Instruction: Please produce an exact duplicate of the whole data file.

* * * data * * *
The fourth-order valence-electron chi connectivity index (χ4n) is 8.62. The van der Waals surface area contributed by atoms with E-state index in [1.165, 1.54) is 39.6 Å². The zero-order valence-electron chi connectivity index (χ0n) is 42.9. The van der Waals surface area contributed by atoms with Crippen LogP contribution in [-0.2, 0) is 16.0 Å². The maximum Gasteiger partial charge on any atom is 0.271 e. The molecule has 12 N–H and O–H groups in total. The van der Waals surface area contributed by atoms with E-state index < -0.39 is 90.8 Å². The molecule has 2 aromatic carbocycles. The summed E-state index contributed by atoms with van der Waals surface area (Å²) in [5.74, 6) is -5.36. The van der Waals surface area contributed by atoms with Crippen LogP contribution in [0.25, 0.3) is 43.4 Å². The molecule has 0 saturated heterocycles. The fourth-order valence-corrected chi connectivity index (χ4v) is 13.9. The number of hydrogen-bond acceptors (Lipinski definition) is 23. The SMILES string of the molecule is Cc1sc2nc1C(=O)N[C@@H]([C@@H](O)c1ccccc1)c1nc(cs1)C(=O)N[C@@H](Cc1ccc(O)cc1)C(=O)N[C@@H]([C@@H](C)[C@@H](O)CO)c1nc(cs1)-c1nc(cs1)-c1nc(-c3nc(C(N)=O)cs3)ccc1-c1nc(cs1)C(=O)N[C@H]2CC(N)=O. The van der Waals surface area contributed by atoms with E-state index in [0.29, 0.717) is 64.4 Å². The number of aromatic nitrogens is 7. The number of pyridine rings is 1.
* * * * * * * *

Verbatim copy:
The fourth-order valence-electron chi connectivity index (χ4n) is 8.62. The van der Waals surface area contributed by atoms with E-state index in [1.165, 1.54) is 39.6 Å². The zero-order valence-electron chi connectivity index (χ0n) is 42.9. The van der Waals surface area contributed by atoms with Crippen LogP contribution in [-0.2, 0) is 16.0 Å². The maximum Gasteiger partial charge on any atom is 0.271 e. The molecule has 12 N–H and O–H groups in total. The van der Waals surface area contributed by atoms with E-state index < -0.39 is 90.8 Å². The molecule has 2 aromatic carbocycles. The summed E-state index contributed by atoms with van der Waals surface area (Å²) in [5.74, 6) is -5.36. The van der Waals surface area contributed by atoms with Crippen LogP contribution in [0.25, 0.3) is 43.4 Å². The molecule has 0 saturated heterocycles. The fourth-order valence-corrected chi connectivity index (χ4v) is 13.9. The number of hydrogen-bond acceptors (Lipinski definition) is 23. The SMILES string of the molecule is Cc1sc2nc1C(=O)N[C@@H]([C@@H](O)c1ccccc1)c1nc(cs1)C(=O)N[C@@H](Cc1ccc(O)cc1)C(=O)N[C@@H]([C@@H](C)[C@@H](O)CO)c1nc(cs1)-c1nc(cs1)-c1nc(-c3nc(C(N)=O)cs3)ccc1-c1nc(cs1)C(=O)N[C@H]2CC(N)=O. The van der Waals surface area contributed by atoms with E-state index in [0.29, 0.717) is 64.4 Å². The number of aromatic nitrogens is 7. The number of pyridine rings is 1.